Manning, Brian

An avid outdoorsman, Brian, who is from the Northeast, naturally found interest in primitive cultures and survival skills. He is an adept Atlatl competitor who has travelled around the world to participate in Atlatl competitions and events. Brian had a long career in law enforcement where he was a Tactical Operator for seven years. At present, he teaches self-reliance and survival skills at David Canterbury’s Pathfinder School in Indianapolis, Indiana.

Marsh, Lilly

Lilly’s studio work involves a variety of both practices and products. As a weaver and a dyer, she makes fine scarves, shawls and simple garments, as well as throws and blankets, specializing in wool, silk, Tencel, and cotton. If not using naturally colored wools, she does all her own dyeing for both plant and animal fibers in the studio at 201C in The Shirt Factory, Glens Falls NY. She also keeps her teaching loom, and a 45 inch, 16-harness AVL loom at the Shirt Factory, as well as a variety of her artisan woven and dyed items. To learn more about Lilly, visit her website.

Mauro, Jorden

A self taught blacksmith who turned his hobby into a self-sustaining business while restoring an Adirondack farm, Jordan has a passion for historic preservation. He hopes to bring back the principles of small freehold sustainable industry through his teaching.

Menard, Robert

Bob has been blacksmithing for 41 years and currently operates a professional blacksmith shop in Portland, Maine. He is the Vice President of New England Blacksmiths and the chair of the Brentwood Committee which administers and oversees the Teaching Center, a four forge facility that runs an average of 12 programs for NEB members. He also creates and edits the New England Blacksmith’s newsletter. You can visit his website, here.

Miller, Nancy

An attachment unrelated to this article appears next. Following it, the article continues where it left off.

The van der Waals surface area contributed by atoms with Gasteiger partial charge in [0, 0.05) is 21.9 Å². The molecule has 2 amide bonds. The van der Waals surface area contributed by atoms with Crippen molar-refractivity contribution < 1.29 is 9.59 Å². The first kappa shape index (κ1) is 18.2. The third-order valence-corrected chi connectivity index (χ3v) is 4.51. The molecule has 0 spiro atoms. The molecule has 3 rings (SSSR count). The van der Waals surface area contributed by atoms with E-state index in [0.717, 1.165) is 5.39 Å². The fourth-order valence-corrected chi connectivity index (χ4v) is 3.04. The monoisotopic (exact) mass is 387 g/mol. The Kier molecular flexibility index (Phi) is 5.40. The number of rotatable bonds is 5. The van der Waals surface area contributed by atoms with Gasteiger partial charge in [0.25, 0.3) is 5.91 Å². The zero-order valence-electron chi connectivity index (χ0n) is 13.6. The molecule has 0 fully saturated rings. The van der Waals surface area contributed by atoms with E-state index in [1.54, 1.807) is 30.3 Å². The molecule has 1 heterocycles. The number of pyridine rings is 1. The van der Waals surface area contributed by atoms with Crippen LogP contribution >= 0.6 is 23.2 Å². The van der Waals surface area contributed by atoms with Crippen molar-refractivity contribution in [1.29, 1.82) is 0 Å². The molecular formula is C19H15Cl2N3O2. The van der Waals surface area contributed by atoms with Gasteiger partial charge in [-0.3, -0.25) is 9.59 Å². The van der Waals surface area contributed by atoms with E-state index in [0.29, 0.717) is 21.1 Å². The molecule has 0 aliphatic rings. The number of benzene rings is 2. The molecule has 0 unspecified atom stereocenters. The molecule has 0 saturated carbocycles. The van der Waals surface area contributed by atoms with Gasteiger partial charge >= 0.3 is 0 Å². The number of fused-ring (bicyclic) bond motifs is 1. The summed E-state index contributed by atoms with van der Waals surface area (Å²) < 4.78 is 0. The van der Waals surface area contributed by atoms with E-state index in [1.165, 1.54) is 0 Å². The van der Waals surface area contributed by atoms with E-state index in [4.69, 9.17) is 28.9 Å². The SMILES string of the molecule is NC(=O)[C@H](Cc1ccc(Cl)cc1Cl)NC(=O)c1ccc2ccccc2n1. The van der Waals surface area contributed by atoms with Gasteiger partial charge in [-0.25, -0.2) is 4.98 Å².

Nancy Miller has been creating versatile yet uncommon jewelry since 1993. She takes full advantage of the unique characteristics of pure silver metal clay that accepts textures readily, forms fluid curves, and invites spontaneity during the design and construction processes. Nancy has received awards for her jewelry at Colorscape Chenango and Art on the Mountain shows. She developed and continues to coordinate a jewelry program for seriously ill children at the Double H Hole-in-the-Woods Ranch, a camp founded by Paul Newman and Charles R. Wood. The program has the full support of the Precious Metal Clay (PMC) Guild and Rio Grande. Nancy was an invited presenter at the 2006 PMC Conference. You can find out more about Nancy at her website, here.

Mullein, Margo

Margo has been a practicing, certified herbalist since 1998. She has taught privately, for groups, and for organizations such as the Lake George Land Conservancy and Wiawaka Holiday House. She is involved in the Native American community of the Hudson River Valley, and practices the ancient Celtic Ceile De tradition. Margo is the founder of a Native American Teaching Circle, “Women of the 13 Moons” now in its 5th year. She enjoys guiding others to nurture and deepen their relationship with the earth, through lectures, educational classes, walks on the wild side, weekend workshops, and retreats.

Murphy, Pat

Pat makes rustic furniture and accessories through his business Wandering Moose Woodcraft. He spends a lot of time hiking and camping in the Adirondacks, and draws a lot of inspiration from that. Pat first made the Autumn’s Window wall hanging for a contest at the Wild Center in Tupper Lake, NY. Though it didn’t make it to the final round of judging, he has since had a lot of interest in them at craft shows and online.

Muska, David

As licensed NYS Wilderness Guide and Wilderness Skills Instructor with over 20 years of backpacking experience including long-distance backpacking, David work as a Wilderness Skills Instructor with youth and adults in the world of ‘primitive’ skills and ‘nature connection’ with organizations such as Hawk Circle Earth Mentoring Institute, Primitive Pursuits, Earth Arts, and Lime Hollow Nature Center. He received a Bachelor’s of Science at SUNY College of Environmental Science and Forestry, studied freshwater turtle populations in the upper Hudson River of New York, worked as a Desert Tortoise Biologist in the Mojave Desert, and studied the symbiotic relationships between fungi and plants (Mycorrhizal Ecology) in the Northeastern  US. His passion for the natural world has been his driving force; a passion he is dedicated and honored to share.  His connection to the natural world, to the earth, and its inhabitants has been and continues to be the greatest of gifts. To learn more about David visit www.ondatraadventures.com.

Orsini, Ernest